One of the fastest-growing areas of solar energy research is with materials called perovskites. These promising light harvesters could revolutionize the solar and electronics industries because they show potential to convert sunlight into electricity more efficiently and less expensively than today’s silicon-based semiconductors. These superefficient crystal structures have taken the scientific community by storm in the past few years because they can be processed very inexpensively and can be used in applications ranging from solar cells to light-emitting diodes (LEDs) found in phones and computer monitors. A new study published online April 30 in the journal Science by University of Washington and University of Oxford researchers demonstrates that perovskite materials, generally believed to be uniform in composition, actually contain flaws that can be engineered to improve solar devices even further. Cont'd...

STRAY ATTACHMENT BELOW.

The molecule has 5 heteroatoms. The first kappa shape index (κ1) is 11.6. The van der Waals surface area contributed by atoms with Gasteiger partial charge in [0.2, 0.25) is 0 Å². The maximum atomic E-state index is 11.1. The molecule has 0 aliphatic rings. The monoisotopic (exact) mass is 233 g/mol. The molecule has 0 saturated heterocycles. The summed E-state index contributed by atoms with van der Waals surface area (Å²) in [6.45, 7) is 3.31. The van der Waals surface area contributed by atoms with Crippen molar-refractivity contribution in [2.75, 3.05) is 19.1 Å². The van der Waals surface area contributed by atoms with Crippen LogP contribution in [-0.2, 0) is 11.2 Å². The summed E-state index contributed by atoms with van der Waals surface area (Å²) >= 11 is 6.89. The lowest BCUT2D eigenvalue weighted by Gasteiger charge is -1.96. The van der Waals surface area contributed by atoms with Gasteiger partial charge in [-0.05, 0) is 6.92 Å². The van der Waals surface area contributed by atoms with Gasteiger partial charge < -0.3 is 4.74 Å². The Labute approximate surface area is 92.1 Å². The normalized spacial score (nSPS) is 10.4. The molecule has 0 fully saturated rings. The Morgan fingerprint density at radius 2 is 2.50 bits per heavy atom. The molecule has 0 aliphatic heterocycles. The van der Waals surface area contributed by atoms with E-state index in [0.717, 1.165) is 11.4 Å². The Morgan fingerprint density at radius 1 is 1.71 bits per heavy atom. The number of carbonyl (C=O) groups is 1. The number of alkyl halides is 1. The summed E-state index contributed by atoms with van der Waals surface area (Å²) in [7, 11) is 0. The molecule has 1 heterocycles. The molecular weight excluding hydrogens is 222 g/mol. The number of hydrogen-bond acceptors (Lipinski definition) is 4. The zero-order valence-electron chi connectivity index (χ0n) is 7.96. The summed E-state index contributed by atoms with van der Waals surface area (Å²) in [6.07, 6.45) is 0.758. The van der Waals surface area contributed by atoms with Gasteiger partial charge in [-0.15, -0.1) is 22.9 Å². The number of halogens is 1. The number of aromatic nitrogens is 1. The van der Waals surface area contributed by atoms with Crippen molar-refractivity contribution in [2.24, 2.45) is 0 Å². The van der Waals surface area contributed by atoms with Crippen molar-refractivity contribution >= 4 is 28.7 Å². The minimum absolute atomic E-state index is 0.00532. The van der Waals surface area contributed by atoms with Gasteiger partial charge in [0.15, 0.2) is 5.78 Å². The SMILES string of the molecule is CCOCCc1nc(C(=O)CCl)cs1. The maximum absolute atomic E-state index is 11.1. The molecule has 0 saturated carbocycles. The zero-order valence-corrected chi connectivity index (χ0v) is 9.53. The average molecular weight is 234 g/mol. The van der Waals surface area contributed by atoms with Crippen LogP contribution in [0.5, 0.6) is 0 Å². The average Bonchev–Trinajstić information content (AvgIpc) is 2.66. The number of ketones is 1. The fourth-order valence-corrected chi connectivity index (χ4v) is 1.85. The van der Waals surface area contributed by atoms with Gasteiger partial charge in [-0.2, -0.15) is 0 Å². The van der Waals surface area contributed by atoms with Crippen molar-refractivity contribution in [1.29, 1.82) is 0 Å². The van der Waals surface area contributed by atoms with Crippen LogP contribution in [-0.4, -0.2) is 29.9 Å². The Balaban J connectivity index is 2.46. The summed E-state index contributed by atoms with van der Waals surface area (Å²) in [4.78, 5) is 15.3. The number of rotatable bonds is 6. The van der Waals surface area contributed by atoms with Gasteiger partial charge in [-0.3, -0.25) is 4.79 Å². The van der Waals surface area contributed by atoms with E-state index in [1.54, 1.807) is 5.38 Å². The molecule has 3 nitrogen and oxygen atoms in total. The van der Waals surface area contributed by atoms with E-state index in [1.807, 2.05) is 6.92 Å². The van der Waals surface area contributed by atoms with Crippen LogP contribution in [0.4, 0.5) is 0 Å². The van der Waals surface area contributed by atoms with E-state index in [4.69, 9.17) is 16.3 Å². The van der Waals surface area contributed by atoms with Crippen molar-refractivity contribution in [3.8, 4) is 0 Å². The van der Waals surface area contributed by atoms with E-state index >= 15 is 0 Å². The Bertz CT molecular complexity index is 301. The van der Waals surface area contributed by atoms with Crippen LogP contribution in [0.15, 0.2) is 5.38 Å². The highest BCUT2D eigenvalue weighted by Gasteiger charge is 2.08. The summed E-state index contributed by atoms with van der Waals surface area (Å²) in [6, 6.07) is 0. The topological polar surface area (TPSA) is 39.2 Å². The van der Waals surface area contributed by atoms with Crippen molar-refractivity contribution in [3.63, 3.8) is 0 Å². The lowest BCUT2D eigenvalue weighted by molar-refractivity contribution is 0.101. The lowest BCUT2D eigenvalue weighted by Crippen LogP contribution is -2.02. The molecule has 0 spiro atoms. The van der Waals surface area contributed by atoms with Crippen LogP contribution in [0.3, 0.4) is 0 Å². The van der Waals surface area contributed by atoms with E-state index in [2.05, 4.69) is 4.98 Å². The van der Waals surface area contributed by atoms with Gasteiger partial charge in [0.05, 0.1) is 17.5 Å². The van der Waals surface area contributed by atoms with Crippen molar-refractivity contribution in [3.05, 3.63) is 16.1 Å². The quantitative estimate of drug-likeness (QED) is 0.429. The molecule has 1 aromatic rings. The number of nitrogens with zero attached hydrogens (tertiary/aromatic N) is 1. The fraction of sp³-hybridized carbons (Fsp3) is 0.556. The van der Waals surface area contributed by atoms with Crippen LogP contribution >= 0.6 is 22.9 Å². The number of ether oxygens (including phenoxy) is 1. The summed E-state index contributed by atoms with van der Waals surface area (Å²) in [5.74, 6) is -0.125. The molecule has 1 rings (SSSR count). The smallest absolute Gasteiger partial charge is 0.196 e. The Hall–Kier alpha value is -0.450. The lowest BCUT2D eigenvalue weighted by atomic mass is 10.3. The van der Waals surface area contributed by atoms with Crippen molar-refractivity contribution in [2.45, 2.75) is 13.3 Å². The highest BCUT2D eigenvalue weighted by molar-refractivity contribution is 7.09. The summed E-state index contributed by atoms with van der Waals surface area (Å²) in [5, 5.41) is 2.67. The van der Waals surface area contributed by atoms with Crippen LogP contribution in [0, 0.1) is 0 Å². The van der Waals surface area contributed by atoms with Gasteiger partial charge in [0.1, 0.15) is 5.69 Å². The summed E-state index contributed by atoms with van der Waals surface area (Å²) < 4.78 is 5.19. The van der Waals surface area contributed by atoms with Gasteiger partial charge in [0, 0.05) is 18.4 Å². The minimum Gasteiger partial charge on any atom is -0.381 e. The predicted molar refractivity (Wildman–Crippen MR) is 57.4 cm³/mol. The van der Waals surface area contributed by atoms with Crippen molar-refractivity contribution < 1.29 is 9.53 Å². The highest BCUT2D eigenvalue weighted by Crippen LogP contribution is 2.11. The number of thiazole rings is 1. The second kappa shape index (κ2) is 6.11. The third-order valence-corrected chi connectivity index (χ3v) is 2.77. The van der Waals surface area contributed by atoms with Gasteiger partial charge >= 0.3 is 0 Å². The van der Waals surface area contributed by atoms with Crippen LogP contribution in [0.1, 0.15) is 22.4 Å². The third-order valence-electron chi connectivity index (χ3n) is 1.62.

1.7MW and 1.2MW installations will provide equivalent power for roughly 920 average households.
We have researchers here developing systems that should be able to convert more than 40% of the incoming sunlight to electricity (current panels are ~20% efficient). We are also working with research groups that can generate fuels and chemicals directly form sunlight, or from biomass, hopefully at an efficiency and cost that will replace conventional fossil fuel materials.